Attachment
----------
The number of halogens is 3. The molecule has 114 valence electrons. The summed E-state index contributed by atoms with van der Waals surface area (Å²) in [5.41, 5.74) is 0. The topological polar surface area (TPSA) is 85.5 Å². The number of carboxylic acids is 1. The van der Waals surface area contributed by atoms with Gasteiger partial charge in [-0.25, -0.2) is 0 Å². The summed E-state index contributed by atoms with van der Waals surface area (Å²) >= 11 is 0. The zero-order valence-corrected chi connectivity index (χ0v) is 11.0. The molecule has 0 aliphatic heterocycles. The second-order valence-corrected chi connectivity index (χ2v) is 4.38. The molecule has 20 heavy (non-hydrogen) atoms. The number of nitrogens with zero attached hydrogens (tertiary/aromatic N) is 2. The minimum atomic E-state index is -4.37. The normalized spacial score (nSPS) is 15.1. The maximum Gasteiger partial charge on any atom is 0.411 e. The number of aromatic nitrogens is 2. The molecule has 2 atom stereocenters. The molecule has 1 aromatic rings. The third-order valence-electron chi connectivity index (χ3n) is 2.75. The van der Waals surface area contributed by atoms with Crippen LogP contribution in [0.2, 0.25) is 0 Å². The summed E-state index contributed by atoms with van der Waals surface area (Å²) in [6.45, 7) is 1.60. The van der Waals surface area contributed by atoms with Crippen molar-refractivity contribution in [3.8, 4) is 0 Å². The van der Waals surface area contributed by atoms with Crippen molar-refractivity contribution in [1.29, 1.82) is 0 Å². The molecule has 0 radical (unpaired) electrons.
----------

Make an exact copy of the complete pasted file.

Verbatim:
The number of halogens is 3. The molecule has 114 valence electrons. The summed E-state index contributed by atoms with van der Waals surface area (Å²) in [5.41, 5.74) is 0. The topological polar surface area (TPSA) is 85.5 Å². The number of carboxylic acids is 1. The van der Waals surface area contributed by atoms with Gasteiger partial charge in [-0.25, -0.2) is 0 Å². The summed E-state index contributed by atoms with van der Waals surface area (Å²) >= 11 is 0. The zero-order valence-corrected chi connectivity index (χ0v) is 11.0. The molecule has 0 aliphatic heterocycles. The second-order valence-corrected chi connectivity index (χ2v) is 4.38. The molecule has 20 heavy (non-hydrogen) atoms. The number of nitrogens with zero attached hydrogens (tertiary/aromatic N) is 2. The minimum atomic E-state index is -4.37. The normalized spacial score (nSPS) is 15.1. The maximum Gasteiger partial charge on any atom is 0.411 e. The number of aromatic nitrogens is 2. The molecule has 2 atom stereocenters. The molecule has 1 aromatic rings. The third-order valence-electron chi connectivity index (χ3n) is 2.75. The van der Waals surface area contributed by atoms with Crippen LogP contribution in [0.2, 0.25) is 0 Å². The summed E-state index contributed by atoms with van der Waals surface area (Å²) in [6.45, 7) is 1.60. The van der Waals surface area contributed by atoms with Crippen molar-refractivity contribution in [3.8, 4) is 0 Å². The van der Waals surface area contributed by atoms with Crippen molar-refractivity contribution in [1.29, 1.82) is 0 Å². The molecule has 0 radical (unpaired) electrons.